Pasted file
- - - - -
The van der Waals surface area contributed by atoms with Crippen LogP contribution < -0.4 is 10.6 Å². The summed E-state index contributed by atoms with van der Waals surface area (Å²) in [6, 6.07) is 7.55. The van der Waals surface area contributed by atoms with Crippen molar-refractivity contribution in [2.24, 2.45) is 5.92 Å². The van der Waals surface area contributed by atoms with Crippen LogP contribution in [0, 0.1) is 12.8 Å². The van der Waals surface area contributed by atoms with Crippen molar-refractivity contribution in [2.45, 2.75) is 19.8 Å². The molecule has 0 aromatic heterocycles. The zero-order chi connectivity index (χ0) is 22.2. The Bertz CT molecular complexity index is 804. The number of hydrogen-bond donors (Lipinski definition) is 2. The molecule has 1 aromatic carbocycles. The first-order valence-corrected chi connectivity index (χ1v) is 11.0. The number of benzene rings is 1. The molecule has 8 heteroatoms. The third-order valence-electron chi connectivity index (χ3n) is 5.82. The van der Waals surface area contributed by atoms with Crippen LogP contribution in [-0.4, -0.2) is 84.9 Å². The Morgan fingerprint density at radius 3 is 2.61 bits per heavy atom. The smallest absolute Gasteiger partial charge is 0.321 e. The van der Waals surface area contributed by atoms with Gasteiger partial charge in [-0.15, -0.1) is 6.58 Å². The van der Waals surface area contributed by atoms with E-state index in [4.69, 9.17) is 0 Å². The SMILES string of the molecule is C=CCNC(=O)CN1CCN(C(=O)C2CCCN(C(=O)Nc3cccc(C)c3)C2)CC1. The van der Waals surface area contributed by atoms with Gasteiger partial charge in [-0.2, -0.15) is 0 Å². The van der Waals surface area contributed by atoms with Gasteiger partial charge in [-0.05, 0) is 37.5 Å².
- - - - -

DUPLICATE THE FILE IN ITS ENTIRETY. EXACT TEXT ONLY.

The van der Waals surface area contributed by atoms with Crippen LogP contribution < -0.4 is 10.6 Å². The summed E-state index contributed by atoms with van der Waals surface area (Å²) in [6, 6.07) is 7.55. The van der Waals surface area contributed by atoms with Crippen molar-refractivity contribution in [2.24, 2.45) is 5.92 Å². The van der Waals surface area contributed by atoms with Crippen LogP contribution in [0, 0.1) is 12.8 Å². The van der Waals surface area contributed by atoms with Crippen molar-refractivity contribution in [2.45, 2.75) is 19.8 Å². The molecule has 0 aromatic heterocycles. The zero-order chi connectivity index (χ0) is 22.2. The Bertz CT molecular complexity index is 804. The number of hydrogen-bond donors (Lipinski definition) is 2. The molecule has 1 aromatic carbocycles. The first-order valence-corrected chi connectivity index (χ1v) is 11.0. The number of benzene rings is 1. The molecule has 8 heteroatoms. The third-order valence-electron chi connectivity index (χ3n) is 5.82. The van der Waals surface area contributed by atoms with Crippen LogP contribution in [-0.4, -0.2) is 84.9 Å². The Morgan fingerprint density at radius 3 is 2.61 bits per heavy atom. The smallest absolute Gasteiger partial charge is 0.321 e. The van der Waals surface area contributed by atoms with Gasteiger partial charge in [-0.15, -0.1) is 6.58 Å². The van der Waals surface area contributed by atoms with E-state index in [4.69, 9.17) is 0 Å². The SMILES string of the molecule is C=CCNC(=O)CN1CCN(C(=O)C2CCCN(C(=O)Nc3cccc(C)c3)C2)CC1. The van der Waals surface area contributed by atoms with Gasteiger partial charge in [-0.2, -0.15) is 0 Å². The van der Waals surface area contributed by atoms with Gasteiger partial charge in [-0.05, 0) is 37.5 Å².